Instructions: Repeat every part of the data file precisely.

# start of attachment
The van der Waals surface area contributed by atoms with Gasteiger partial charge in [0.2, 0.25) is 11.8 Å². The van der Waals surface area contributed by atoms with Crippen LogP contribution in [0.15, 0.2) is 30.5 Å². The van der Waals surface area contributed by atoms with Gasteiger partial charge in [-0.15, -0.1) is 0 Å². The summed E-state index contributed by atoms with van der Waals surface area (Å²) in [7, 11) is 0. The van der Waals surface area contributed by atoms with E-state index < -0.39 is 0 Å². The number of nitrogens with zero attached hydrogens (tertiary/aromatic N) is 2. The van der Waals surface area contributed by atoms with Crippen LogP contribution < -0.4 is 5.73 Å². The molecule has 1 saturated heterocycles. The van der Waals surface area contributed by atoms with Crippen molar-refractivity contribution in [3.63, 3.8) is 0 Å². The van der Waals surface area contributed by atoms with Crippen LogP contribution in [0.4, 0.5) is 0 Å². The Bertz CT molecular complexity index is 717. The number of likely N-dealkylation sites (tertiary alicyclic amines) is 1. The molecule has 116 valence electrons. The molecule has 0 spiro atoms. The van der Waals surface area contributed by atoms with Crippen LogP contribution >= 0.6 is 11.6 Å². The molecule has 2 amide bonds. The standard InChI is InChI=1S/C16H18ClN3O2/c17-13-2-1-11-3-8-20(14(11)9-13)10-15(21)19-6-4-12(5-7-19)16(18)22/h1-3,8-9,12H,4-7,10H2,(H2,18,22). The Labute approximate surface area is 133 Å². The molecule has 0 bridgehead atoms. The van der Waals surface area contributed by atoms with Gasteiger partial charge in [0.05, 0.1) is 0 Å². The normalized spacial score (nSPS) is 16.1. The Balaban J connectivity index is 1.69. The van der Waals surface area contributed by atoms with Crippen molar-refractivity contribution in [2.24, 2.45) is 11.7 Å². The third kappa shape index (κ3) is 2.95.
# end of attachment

The van der Waals surface area contributed by atoms with Gasteiger partial charge in [0.2, 0.25) is 11.8 Å². The van der Waals surface area contributed by atoms with Crippen LogP contribution in [0.15, 0.2) is 30.5 Å². The van der Waals surface area contributed by atoms with Gasteiger partial charge in [-0.15, -0.1) is 0 Å². The summed E-state index contributed by atoms with van der Waals surface area (Å²) in [7, 11) is 0. The van der Waals surface area contributed by atoms with E-state index < -0.39 is 0 Å². The number of nitrogens with zero attached hydrogens (tertiary/aromatic N) is 2. The van der Waals surface area contributed by atoms with Crippen LogP contribution < -0.4 is 5.73 Å². The molecule has 1 saturated heterocycles. The van der Waals surface area contributed by atoms with Crippen molar-refractivity contribution in [3.63, 3.8) is 0 Å². The van der Waals surface area contributed by atoms with Crippen LogP contribution in [0.4, 0.5) is 0 Å². The Bertz CT molecular complexity index is 717. The number of likely N-dealkylation sites (tertiary alicyclic amines) is 1. The molecule has 116 valence electrons. The molecule has 0 spiro atoms. The van der Waals surface area contributed by atoms with Crippen LogP contribution >= 0.6 is 11.6 Å². The molecule has 2 amide bonds. The standard InChI is InChI=1S/C16H18ClN3O2/c17-13-2-1-11-3-8-20(14(11)9-13)10-15(21)19-6-4-12(5-7-19)16(18)22/h1-3,8-9,12H,4-7,10H2,(H2,18,22). The Labute approximate surface area is 133 Å². The molecule has 0 bridgehead atoms. The van der Waals surface area contributed by atoms with Gasteiger partial charge in [0.05, 0.1) is 0 Å². The normalized spacial score (nSPS) is 16.1. The Balaban J connectivity index is 1.69. The van der Waals surface area contributed by atoms with Crippen molar-refractivity contribution in [2.24, 2.45) is 11.7 Å². The third kappa shape index (κ3) is 2.95.